The inclusion of leafmeal in aquaculture feed is fast gaining global attention over the years because of its availability, protein and mineral/vitamin contents and economic feasibility (Tacon, 1997; El-Sayed, 1999; Ali et al., 2003). Several studies had been conducted on the use of terrestrial and aquatic leafmeals as dietary protein sources in fish feed. These include (Reyes and Fermin, 2003) on Carica papaya leaf meal; leuceana leaf meal (Bairagi et al., 2004). Ali et al. (2003) on Alfalfa leaf meal; Cassava leaf meal (Bureau and De la Noue, 1995; Madalla, 2008); Moringa leaf meal (Madalla, 2008) potato leaf meal (Adewolu, 2008).

There is paucity of information on the use of A. spinosus leaf meal as a potential protein ingredient in the practical diets of Clarias gariepinus, a culturable omnivorous fish species that can utilize both animal and plant protein well. The aim of this study, therefore, was to assess the suitability of A. spinosus as dietary protein ingredient in practical diets of fingerlings of Clarias gariepinus.

MATERIALS AND METHODS

Collection and preparation of ingredients: Fresh leaves of A.spinosus were collected from Badagry Lagos State Nigeria in April 2009. The leaves were washed with tap water to remove dirt and other debris drained properly and sun-dried to a constant weight. These were ground with a kitchen blender to powdered form, packed and kept in air tight covered bottle until needed.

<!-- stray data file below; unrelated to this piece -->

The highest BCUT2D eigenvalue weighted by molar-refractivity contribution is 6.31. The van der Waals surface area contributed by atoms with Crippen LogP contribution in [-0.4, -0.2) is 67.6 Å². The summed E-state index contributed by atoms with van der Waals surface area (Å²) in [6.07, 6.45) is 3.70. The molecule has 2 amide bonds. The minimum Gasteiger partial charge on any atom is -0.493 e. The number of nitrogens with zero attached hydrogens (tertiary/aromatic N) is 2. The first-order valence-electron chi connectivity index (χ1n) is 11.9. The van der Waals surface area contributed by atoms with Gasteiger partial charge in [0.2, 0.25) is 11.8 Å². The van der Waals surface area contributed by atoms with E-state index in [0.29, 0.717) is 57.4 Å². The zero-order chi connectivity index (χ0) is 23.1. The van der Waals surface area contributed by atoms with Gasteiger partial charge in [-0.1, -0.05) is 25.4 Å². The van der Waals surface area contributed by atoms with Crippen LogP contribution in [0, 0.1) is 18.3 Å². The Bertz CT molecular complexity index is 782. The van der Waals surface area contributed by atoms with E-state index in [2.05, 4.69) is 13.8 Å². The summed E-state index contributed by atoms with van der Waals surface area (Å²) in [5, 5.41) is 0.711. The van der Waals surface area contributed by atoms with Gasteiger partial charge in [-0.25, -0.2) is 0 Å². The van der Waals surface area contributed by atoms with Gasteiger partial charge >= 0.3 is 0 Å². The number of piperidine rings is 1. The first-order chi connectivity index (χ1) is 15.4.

Diet formulation and preparation: Five isonitrogenous and isocaloric diets were formulated using Pearson Square method as described by Gohl (1985) to contain 36% crude protein. Amaranthus spinosus leaf meal was incorporated into each of these diets at 0, 5, 10, 15 and 20% designated as diets 1, 2, 3, 4 and 5, respectively to replace other protein ingredients in the diets. The diet containing 0% leaf meal served as the control. Feed ingredients were weighed according to the formulation composition shown in Table 1. The feed ingredients were mixed using a kitchen mixer before the addition of vitamin premix. Vegetable oil was added to the dry ingredients and then mixed thoroughly. Leaf meal was added to the premixed feed ingredients mixed again, warm water was added to the mixture and homogenized until a dough-like paste was formed. The dough was passed through an improvised pelleting machine with a 1.5 mm die. The moist pellets were oven dried at 60°C to a constant weight, cooled at room temperature, stored in labeled air tight containers.